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The Slayer Statute
You’ll find the statute codified at Tenn. Code Ann. §31-1-106.
“Any person who kills, or conspires with another to kill, or procures to be killed, any other person from whom the first named person would inherit the property, either real or personal, or any part of the property, belonging to the deceased at the time of the deceased person’s death, or who would take the property, or any part of the property, by will, deed, or otherwise, at the death of the deceased, shall forfeit all right in the property, and the property shall go as it would have gone under §31-2-104, or by will, deed or other conveyance, as the case may be; provided, that this section shall not apply to any killing done by accident or in self-defense.”
This law originated in the 1905 Public Acts at Chapter 11, so it has a long history. It has been slightly revised during a 108-year life, but the essentials remain unchanged. A helpful historical review can be learned by reading Judge (now Justice) Koch’s opinion in Carter v. Hutchison, 707 S.W.2d 533 (Tenn. App. 1985).
Let’s examine the two most recent reported Supreme Court opinions to see how the Slayer Statute works. Chief Justice Lyle Reid wrote both.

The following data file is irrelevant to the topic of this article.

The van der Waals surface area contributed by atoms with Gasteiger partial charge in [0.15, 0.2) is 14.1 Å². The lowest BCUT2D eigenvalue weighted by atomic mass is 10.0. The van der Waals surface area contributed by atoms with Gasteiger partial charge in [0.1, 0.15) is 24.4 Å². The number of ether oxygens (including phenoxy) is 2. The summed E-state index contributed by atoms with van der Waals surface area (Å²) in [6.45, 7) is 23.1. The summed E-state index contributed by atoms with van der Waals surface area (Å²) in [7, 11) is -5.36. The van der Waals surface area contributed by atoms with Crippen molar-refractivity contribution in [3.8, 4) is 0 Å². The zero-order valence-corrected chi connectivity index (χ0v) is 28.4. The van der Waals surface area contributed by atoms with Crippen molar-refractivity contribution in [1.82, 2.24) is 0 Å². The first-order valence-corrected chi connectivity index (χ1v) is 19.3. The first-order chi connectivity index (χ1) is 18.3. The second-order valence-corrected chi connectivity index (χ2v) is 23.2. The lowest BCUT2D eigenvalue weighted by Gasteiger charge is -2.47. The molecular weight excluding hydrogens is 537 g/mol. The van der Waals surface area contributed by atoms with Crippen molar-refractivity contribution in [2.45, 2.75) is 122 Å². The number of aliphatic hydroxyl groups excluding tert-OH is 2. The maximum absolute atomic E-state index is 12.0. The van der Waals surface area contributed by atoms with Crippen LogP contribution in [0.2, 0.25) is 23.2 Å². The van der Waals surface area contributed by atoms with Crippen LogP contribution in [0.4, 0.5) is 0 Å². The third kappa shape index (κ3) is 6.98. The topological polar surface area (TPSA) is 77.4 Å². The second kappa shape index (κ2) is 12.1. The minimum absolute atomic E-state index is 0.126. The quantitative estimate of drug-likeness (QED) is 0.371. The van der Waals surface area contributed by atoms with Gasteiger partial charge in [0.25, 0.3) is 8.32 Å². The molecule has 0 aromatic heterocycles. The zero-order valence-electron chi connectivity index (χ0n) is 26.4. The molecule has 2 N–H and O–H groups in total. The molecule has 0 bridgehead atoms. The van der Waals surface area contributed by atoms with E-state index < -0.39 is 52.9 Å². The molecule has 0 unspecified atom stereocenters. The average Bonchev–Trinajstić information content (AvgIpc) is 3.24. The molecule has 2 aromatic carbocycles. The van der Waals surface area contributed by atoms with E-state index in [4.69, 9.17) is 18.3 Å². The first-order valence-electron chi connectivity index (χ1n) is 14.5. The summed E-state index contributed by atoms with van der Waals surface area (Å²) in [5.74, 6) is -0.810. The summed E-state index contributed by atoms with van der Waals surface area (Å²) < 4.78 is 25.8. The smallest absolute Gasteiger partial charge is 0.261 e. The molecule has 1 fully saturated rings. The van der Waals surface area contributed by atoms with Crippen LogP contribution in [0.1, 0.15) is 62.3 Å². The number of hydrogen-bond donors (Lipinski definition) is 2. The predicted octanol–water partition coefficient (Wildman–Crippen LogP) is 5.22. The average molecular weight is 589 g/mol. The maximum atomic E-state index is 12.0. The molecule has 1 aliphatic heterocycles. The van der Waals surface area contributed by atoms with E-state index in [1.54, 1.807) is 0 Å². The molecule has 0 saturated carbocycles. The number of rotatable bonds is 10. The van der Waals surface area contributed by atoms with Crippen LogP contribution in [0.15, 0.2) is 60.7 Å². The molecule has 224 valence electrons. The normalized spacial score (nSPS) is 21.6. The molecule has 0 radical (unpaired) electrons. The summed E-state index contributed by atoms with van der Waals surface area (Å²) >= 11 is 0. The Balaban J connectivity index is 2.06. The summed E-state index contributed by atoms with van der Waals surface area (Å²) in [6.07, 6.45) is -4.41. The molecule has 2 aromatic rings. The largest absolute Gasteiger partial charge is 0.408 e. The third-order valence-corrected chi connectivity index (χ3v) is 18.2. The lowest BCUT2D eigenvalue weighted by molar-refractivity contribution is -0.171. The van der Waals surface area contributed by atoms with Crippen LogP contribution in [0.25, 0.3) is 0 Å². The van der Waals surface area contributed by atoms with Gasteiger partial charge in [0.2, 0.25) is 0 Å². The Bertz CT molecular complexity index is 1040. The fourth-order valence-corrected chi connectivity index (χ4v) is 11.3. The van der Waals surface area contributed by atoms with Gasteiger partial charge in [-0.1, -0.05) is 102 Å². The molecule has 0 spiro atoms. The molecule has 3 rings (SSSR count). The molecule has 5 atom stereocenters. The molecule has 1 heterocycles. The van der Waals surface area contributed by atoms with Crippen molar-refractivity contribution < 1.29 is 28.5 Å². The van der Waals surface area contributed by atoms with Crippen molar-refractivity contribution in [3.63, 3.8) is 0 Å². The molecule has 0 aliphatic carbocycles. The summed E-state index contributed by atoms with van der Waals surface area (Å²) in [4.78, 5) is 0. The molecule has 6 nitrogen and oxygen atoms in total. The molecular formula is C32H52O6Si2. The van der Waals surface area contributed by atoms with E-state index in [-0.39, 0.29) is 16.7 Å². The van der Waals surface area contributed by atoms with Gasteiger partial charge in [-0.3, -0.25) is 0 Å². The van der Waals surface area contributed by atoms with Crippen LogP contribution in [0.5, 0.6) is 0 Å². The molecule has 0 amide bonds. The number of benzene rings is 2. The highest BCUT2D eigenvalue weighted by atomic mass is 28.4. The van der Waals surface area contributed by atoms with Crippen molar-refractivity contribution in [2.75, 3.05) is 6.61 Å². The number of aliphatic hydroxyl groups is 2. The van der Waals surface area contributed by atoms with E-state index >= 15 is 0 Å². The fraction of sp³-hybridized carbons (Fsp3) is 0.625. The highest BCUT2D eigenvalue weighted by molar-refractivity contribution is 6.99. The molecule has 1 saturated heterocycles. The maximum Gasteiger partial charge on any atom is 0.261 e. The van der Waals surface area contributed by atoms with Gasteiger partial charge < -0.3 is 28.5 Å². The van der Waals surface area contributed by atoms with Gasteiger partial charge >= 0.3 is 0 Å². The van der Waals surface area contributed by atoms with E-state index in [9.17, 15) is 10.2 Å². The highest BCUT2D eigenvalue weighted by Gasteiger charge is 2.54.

Hicks v. Boshears, 846 S.W.2d 812 (1993), was a Chancery suit filed by the four daughters of defendant Gifford Harold Boshears and his wife. Daddy Harold Boshears slew his spouse on Mar. 26, 1971, for which he was convicted of voluntary manslaughter. See Boshears v. State, 500 S.W.2d 621 (Tenn. Crim. App. 1973). The couple owned Campbell County land in Jacksboro as tenants by the entirety. Who ultimately got the realty? Because the court held that the killing converted the tenancy by entirety to a tenancy in common, Boshears got an undivided half interest and his daughters got the other undivided half interest.
Moore v. State Farm Insurance Company, 878 S.W.2d 946 (1994), was a Chancery suit brought by the next friend of Jack Lindsey Jordan’s minor stepsons. Jack Jordan was driving his wife Lisa Viola Jordan in a car at Memphis. He lost control and a wreck occurred. Mrs. Jordan died from her injuries. Survivor Mr. Jordan pleaded guilty to the crime of vehicular homicide. Was he entitled to proceeds of State Farm policies on his wife’s life? Yes. Reread the proviso at the end of the Slayer Statute. The court held that forfeiture applies only when there is an intentional killing, not when there is an “accidental” killing.
Finally, sometimes the slayer is slain. Beddingfield v. Estill & Newman, 118 Tenn. 39, 100 S.W. 108 (1906), involved the murder of Mary Roper Baird by her husband Charles William Baird on Dec. 1, 1905, near Fayetteville in Lincoln County. According to Lewis Laska’s encyclopedic Legal Executions in Tennessee, slayer Baird was hanged on May 24, 1907.
DONALD F. PAINE is a past president of the Tennessee Bar Association and is of counsel to the Knoxville firm of Paine, Tarwater, and Bickers LLP. He lectures for the Tennessee Law Institute.